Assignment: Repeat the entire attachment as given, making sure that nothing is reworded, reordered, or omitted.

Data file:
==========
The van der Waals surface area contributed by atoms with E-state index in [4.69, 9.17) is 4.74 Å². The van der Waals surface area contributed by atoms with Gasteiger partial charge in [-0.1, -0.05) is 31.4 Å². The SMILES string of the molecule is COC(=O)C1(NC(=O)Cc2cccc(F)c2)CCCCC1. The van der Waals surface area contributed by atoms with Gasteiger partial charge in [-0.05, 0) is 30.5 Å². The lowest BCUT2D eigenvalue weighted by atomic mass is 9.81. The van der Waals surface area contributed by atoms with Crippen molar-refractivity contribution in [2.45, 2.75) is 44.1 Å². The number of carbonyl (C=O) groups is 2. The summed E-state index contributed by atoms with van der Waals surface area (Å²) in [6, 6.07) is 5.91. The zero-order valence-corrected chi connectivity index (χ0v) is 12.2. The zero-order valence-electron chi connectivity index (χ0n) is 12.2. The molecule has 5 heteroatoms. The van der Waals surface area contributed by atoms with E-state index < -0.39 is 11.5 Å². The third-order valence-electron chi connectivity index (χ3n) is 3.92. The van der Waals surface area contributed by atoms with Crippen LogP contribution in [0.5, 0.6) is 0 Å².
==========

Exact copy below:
The van der Waals surface area contributed by atoms with E-state index in [4.69, 9.17) is 4.74 Å². The van der Waals surface area contributed by atoms with Gasteiger partial charge in [-0.1, -0.05) is 31.4 Å². The SMILES string of the molecule is COC(=O)C1(NC(=O)Cc2cccc(F)c2)CCCCC1. The van der Waals surface area contributed by atoms with Gasteiger partial charge in [-0.05, 0) is 30.5 Å². The lowest BCUT2D eigenvalue weighted by atomic mass is 9.81. The van der Waals surface area contributed by atoms with Crippen molar-refractivity contribution in [2.45, 2.75) is 44.1 Å². The number of carbonyl (C=O) groups is 2. The summed E-state index contributed by atoms with van der Waals surface area (Å²) in [6, 6.07) is 5.91. The zero-order valence-corrected chi connectivity index (χ0v) is 12.2. The zero-order valence-electron chi connectivity index (χ0n) is 12.2. The molecule has 5 heteroatoms. The van der Waals surface area contributed by atoms with E-state index < -0.39 is 11.5 Å². The third-order valence-electron chi connectivity index (χ3n) is 3.92. The van der Waals surface area contributed by atoms with Crippen LogP contribution in [0.5, 0.6) is 0 Å².